The Munster Literature Centre is pleased to release the longlist for the 2010 Cork City - Frank O’Connor Short Story Award, now in its sixth year. The longlist is almost evenly split between women and men this year with 30 men and 28 women. The strength of the short story in the United States is reflected by that country’s overwhelming number of 23 longlistees. This year is also noted for a surge of entries from Asia, accounting for one fifth of all titles. There are three Irish nominees this year including Nuala Ni Chonchuir, the first author to be longlisted for the third time.


Household names in the running include novelist Louis De Bernieres, playwright and film star Sam Shepard, T.C. Boyle,  Michelle Roberts, David Means and short story specialist Helen Simpson.


The jury for this year consists of Irish novelist Mary Morrissy, Nadine O’Regan who is arts editor for the Sunday Business Post and Diana Reich, former Orange Fiction Prize judge and a curator of the Small Wonder short story festival in the south of England.


The Cork City – Frank O’Connor Short Story Award is the world’s richest and most prestigious prize for the form and is sponsored by Cork City Council. It is awarded to the best new collection of the year. Previous winners have included Haruki Murakami (Japan),  Jhumpa Lahiri (USA) and Simon Van Booy (UK). On two occasions the award has gone to an author for their first book: Yiyun Li (China) in 2005 and Miranda July (USA) in 2007.


A shortlist of six will be announced at the beginning of July. The winner will be chosen in September and receive the award at the close of the world’s oldest annual short story festival in Cork.


The Longlist


(In no particular order)



Author & Nationality





Temsula Ao (India)






Richard Bausch (USA)

Something is out there: Stories by Richard Bausch


Alfred A. Knopf


Martin Bax (UK)

Memoirs of a Gone World




Pinckney Benedict (USA)

Miracle Boy and Other Stories


Press 53


Louis de Bernières (UK)




Harvill Secker


Belle Boggs (USA)

Mattaponi Queen: stories


Graywolf Press


T.C. Boyle (USA)


Wild Child




O Thiam Chin (Singapore)


Never Been Better


MPH  Publishing



Kunzang Choden (Bhutan)

Tales in Colour and Other Stories


Zubaan – Penguin


Craig Cliff

(New Zealand)

A Man Melting


Vintage – Random House



Venita Coelho (India)

The Washer of the Dead


Zubaan – Penguin


Nuala Ní Chonchúir (Ireland)





David Constantine (UK)

The Shieling



Comma Press


Jameson Currier (USA)

The Haunted Heart and Other Tales


Lethe Press


Brian Joseph Davies (Canada)

Ronald Reagan, My Father


ECW Press


Deyan Enev (Bulgaria)

Circus Bulgaria

Portobello Books



Anne Finger (USA)

Call The Ahab

University of Nebraska Press



Patrick Gale (UK)


Gentleman’s Relish

Fourth Estate


Angelica Garnett (UK)

The Unspoken Truth

Chatto and Windus – Random House



Holly Goddard Jones (USA)

Girl Trouble

Harper Perennial



Perry Glasser (USA)


Dangerous Places

BkMk Press



Alyson Hagy (USA)


Ghosts of Wyoming

Graywolf Press



Dhruba Hazarika (India)






Mark Illis (UK)






Barb Johnson (USA)

More of This World or Maybe Another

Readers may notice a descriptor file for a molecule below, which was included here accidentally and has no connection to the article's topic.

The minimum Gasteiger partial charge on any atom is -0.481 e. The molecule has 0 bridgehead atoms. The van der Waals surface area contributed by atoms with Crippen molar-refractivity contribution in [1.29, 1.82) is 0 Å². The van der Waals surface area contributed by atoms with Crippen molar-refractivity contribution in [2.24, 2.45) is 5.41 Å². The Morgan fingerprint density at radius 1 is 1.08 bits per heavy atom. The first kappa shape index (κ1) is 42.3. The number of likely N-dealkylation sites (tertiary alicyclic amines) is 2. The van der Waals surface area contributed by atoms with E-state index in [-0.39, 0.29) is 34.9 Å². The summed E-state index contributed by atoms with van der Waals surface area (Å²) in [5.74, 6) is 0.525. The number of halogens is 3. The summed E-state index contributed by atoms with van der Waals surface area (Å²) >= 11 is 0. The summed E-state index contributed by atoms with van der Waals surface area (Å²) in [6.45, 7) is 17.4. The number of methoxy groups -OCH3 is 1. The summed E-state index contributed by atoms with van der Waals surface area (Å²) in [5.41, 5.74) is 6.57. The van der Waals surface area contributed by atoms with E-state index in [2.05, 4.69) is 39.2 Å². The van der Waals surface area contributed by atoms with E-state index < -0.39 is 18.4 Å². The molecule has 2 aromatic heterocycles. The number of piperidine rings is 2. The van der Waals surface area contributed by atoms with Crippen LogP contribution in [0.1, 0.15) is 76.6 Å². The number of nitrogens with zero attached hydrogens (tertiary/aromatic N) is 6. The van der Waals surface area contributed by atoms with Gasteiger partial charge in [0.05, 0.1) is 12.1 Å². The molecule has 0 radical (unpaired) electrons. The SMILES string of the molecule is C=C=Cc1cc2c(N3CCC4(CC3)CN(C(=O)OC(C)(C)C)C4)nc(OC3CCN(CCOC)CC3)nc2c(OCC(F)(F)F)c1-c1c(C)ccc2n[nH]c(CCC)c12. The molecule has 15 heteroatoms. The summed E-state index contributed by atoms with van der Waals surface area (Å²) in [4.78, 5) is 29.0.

Harper Perennial



Lorraine M. López (USA)

Homicide Survivors Picnic and Other Stories


BkMk Press,


Thomas Lynch (USA)

Apparition and Late Fictions: a novella and stories


Jonathan Cape – Random House



Paul Magrs (UK)


Twelve Stories




Martin Malone (Ireland)

The Mango War: and other stories


New Island


Owen Marshall

(New Zealand)

Living as a Moon

Vintage – Random House



Donal McLaughlin

(Northern Ireland)

An Allergic Reaction to National Anthems


Argyll Publishing


Lori Ostlund (USA)


The Bigness of the world


University of Georgia Press


Manoj  Kumar Panda (India)

The Bone Garden and Other Stories




Wena Poon (Singapore)

The Proper Care of Foxes


Ethos Books


Dawn Raffel (USA)

Further Adventures in the Restless Universe


Dzanc Books


Mahmud Rahman (Bangladesh)


Killing the Water




Ron Rash (USA)

Burning Bright


Ecco; Harper Collins



Peter Robinson (UK)

The Price Of Love: And Other Stories


McClelland and Stewart


Anne Sanow (USA)

Triple Time

Pittsburgh University Press



Sarah Selecky (Canada)

This Cake Is for the Party


Thomas Allen Publishers


Bubul Sharma (India)

Eating Women, Telling Tales: Stories about Food


Zubaan - Penguin


Robert Shearman (UK)


Love songs for the shy and cynical


Big Finish


Sam Shepard (USA)


Day out of Days

Alfred A. Knopf



Anis Shivani (USA)

Anatolia and Other Stories

Black Lawrence Press



Louise Stern (USA)


Chattering: Stories




Kalpana Swaminathan (India)


Venus Crossing



Justin Taylor (USA)

Everything here is the best thing ever


Harper Perennial


Ruth Thomas (UK)


Super Girl

Faber and Faber



Laura van den Berg (USA)

What the world will look like when all the water leaves us


Dzanc Books


David T. K. Wong (China)

Chinese Stories in Times of Change


Asian Stories - Muse


Tiphanie Yanique

(US Virgin Islands)


How To Escape From A Leper Colony

Graywolf Press



Michele Roberts (UK)

Mud: Stories of Sex and Love


Little Brown


Helen Simpson (UK)

In-Flight Entertainment




Billie Livingston (Canada)

Greedy Little Eyes

Random House Canada


55 Hassan Blasim (Iraq)

The Madman of Freedom Square


Comma Press
56 David Means (USA) The Spot

Faber & Faber


57 Xiaolu Guo (China)

Lovers in the Age of Indifference


Chatto & Windus
58 Robin Black (USA) if i loved you, i would tell you this Picador UK



  • 28 women/ 30 men
  • 23 Americans, 12 British, 6 Indians, 3 Canadians, 3 Irish, 2 New Zealanders, 2 Singaporeans, 2 Chinese, one each from Bangladesh, Bhutan, Bulgaria, Iraq & US Virgin Islands.







The 2010 Judges